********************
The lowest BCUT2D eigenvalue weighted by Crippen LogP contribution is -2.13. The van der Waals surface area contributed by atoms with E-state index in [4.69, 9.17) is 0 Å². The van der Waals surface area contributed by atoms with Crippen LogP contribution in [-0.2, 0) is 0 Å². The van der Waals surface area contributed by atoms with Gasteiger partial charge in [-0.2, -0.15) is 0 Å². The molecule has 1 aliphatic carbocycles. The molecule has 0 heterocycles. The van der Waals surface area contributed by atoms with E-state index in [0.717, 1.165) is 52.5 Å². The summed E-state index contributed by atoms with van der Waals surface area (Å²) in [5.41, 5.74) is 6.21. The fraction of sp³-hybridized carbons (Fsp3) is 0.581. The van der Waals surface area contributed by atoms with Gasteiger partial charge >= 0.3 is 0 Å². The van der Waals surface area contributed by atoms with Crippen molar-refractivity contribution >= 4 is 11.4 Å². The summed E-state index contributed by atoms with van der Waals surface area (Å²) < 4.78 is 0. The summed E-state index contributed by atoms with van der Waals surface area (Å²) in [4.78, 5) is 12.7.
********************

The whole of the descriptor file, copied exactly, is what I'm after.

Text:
The lowest BCUT2D eigenvalue weighted by Crippen LogP contribution is -2.13. The van der Waals surface area contributed by atoms with E-state index in [4.69, 9.17) is 0 Å². The van der Waals surface area contributed by atoms with Crippen LogP contribution in [-0.2, 0) is 0 Å². The van der Waals surface area contributed by atoms with Gasteiger partial charge in [-0.2, -0.15) is 0 Å². The molecule has 1 aliphatic carbocycles. The molecule has 0 heterocycles. The van der Waals surface area contributed by atoms with E-state index in [0.717, 1.165) is 52.5 Å². The summed E-state index contributed by atoms with van der Waals surface area (Å²) in [5.41, 5.74) is 6.21. The fraction of sp³-hybridized carbons (Fsp3) is 0.581. The van der Waals surface area contributed by atoms with Gasteiger partial charge >= 0.3 is 0 Å². The van der Waals surface area contributed by atoms with Crippen molar-refractivity contribution >= 4 is 11.4 Å². The summed E-state index contributed by atoms with van der Waals surface area (Å²) < 4.78 is 0. The summed E-state index contributed by atoms with van der Waals surface area (Å²) in [4.78, 5) is 12.7.